Creating safe and secure urban spaces is a core concern for city managers, urban planners and policy workers. Safety is a slippery concept to pin down, not least because it is a subjective experience. It incorporates our perceptions of places and memories, but also norms in society about who is expected to use spaces in the city, and who is considered to be out of place.

The experiences of people with disabilities offer important insights into the complexities of urban safety, because of the varied encounters with space that impairment can bring. Their experiences show that safety is a fluid concept. Places city planners may consider safe can actually make some people feel unsafe, and what is safe for one person might not be for another.

Over the past two years, we have been carrying out research to understand how people with disabilities in Ireland – including people with visual, hearing and mobility impairments - experience urban safety and the impact it has on their everyday use of different spaces. We have found that issues of inclusion and the idea of who “belongs” in particular spaces are important and should be considered alongside more traditional approaches to urban safety.

Reducing crime by design

City planners have often been criticised for prioritising “situational responses” to urban safety. These focus on a technical understanding of urban safety as a problem to be solved. Greater police visibility, more lighting and CCTV and the idea that we can design out crime from our cities are all examples of situational responses.

While these initiatives may have a place, they often focus on the public realm at the expense of the smaller spaces of people’s lives. They also do not reflect how safety, or a lack of safety, is understood by different groups of city dwellers. There is no neat match between what crime statistics might say about the safety of an area, and how people actually feel fear and safety in that area.

Our study, conducted across three cities in Ireland, revealed that feelings about fear and safety very much shape disabled people’s experience of their urban environment. In some cases, they can prevent them from using different spaces. People identified a range of spaces and places in the city that felt unsafe. These included public spaces such as transport hubs, bars and nightclubs, shopping centres and deserted spaces.

The presence of people they didn’t know or trust, crowds and the inaccessibility of the built environment could make people feel vulnerable in these spaces. In some cases, the absence of people contributed to feelings of insecurity. Others described feeling more unsafe in their homes. This was due to isolation, poor housing design and location and, in some cases, domestic violence.

Changing perceptions

What is key here is how people interpreted spaces in terms of fear and safety. Spaces were not fixed as safe or unsafe. One person’s unsafe space could be another’s refuge. Neither can we say that people with disabilities are a group who feel inherently unsafe. The people we spoke to described fear and safety as a result of a range of different of factors coming together at specific times and places.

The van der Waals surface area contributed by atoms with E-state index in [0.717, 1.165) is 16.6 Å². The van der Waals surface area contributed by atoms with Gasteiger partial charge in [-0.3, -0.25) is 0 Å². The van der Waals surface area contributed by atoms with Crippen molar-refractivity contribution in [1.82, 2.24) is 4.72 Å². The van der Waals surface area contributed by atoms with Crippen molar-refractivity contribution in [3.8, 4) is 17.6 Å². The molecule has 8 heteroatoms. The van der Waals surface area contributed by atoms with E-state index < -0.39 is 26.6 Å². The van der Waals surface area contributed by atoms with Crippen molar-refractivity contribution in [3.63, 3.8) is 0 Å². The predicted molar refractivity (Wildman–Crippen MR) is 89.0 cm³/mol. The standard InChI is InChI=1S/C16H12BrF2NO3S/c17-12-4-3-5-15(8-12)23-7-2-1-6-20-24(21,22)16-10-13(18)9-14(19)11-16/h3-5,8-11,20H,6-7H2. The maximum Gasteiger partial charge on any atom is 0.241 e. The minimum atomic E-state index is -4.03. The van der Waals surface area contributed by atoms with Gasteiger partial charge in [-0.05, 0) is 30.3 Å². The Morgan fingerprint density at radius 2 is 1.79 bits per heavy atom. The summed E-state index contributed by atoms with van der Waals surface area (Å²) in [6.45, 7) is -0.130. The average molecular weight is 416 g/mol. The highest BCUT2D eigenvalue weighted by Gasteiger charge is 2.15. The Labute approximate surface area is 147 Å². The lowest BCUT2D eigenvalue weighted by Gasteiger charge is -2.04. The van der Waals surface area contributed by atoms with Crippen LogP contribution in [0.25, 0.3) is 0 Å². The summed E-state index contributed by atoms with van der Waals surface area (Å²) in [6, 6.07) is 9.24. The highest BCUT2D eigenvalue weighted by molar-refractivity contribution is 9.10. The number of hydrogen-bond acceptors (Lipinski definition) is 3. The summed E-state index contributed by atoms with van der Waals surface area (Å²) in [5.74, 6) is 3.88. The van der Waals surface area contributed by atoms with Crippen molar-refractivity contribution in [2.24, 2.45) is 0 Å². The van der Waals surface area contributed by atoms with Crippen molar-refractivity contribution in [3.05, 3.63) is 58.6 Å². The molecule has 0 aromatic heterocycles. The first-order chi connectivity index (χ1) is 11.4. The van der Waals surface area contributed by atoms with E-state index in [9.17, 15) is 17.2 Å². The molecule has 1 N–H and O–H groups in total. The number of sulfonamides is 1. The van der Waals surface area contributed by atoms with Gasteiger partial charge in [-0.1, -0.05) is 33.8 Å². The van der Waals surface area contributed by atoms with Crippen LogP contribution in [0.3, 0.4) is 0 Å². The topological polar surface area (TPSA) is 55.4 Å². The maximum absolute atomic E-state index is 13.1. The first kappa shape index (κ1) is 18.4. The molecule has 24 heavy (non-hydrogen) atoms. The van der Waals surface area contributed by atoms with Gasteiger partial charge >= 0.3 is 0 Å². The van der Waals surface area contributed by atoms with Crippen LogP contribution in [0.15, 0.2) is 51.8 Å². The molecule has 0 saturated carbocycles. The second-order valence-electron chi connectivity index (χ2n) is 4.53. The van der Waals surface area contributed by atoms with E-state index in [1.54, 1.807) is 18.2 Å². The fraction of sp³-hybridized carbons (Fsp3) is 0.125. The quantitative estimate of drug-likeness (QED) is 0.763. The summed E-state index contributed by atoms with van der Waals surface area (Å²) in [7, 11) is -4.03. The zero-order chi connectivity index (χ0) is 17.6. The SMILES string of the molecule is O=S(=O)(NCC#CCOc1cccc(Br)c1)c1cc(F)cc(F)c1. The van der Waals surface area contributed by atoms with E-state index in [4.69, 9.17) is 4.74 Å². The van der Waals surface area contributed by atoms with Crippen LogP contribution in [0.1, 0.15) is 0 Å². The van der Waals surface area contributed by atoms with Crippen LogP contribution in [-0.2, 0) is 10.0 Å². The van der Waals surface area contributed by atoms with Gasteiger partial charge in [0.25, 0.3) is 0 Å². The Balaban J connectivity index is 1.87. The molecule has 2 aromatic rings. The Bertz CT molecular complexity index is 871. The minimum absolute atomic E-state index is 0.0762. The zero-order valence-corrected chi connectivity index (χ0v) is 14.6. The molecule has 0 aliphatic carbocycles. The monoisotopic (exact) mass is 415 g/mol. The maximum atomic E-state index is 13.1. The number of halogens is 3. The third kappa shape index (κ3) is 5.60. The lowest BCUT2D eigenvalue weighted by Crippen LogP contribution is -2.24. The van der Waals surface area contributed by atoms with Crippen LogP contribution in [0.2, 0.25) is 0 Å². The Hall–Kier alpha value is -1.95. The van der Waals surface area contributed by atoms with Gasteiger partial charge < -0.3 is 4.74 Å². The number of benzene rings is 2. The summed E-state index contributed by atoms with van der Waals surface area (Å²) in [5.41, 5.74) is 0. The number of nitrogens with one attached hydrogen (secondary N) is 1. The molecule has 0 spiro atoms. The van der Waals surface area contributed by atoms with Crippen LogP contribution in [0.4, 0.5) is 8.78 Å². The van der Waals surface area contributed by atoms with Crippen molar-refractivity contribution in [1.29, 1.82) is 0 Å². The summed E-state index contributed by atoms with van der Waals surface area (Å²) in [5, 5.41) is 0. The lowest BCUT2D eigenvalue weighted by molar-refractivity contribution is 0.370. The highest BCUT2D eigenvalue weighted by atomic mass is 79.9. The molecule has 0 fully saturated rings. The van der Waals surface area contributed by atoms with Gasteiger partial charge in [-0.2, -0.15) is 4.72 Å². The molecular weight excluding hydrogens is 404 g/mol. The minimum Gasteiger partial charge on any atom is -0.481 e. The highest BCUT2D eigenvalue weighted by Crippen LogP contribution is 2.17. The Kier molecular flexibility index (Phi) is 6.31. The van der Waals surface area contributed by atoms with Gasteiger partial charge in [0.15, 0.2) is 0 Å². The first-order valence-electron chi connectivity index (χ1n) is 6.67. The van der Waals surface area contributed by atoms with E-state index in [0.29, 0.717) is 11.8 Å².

One man with a visual impairment, for example, described feeling fear in spaces which others might consider to be safe. He recalled an incident when, crossing the road in an urban space in the middle of the day, his concentration was distracted by a group of young people who repeatedly teased and shouted out to him that he shouldn’t cross when he stepped out using a white cane.

Many people had developed strategies and routines to ensure they felt safe in different spaces. This included using learnt transport routes, going out at certain times of day, and only visiting places that they felt were welcoming. These places included restaurants and specific shops where staff knew them, or made an effort to accommodate their needs. Other people only went out accompanied by someone, or used specific technologies when out and about. This included mobile phones, but also – in cases where people had been subject to hostility – the wearing of bodycams as a deterrent.

Thinking about safety in urban planning and policy is more complex than situational responses give credit for. Providing a wheelchair ramp into a building, or better lighting, may indeed assist in creating more welcoming, safer, cities. But it is equally important that urban safety strategies respond to issues of inclusion and justice, by addressing the attitudes which can exclude disabled people from the spaces of their local communities.

The work of Scotland-based charity I Am Me on disability hate crime is an example of this. It works to challenge discriminatory attitudes towards disability in schools, while also encouraging service providers and businesses in local communities to sign up to be safe spaces in case a person with a disability feels under threat when out and about.

Urban safety is as much about changing social relations as it is about technical fixes. Disabled people’s experiences show us that it is only by challenging assumptions about who has a right to inhabit urban space that we can create more inclusive, just and safer societies.

The Conversation

Claire Edwards, Lecturer in Social Policy and Director of ISS21 (Institute for Social Science in the 21st Century), University College Cork.

This article is republished from The Conversation under a Creative Commons license. Read the original article.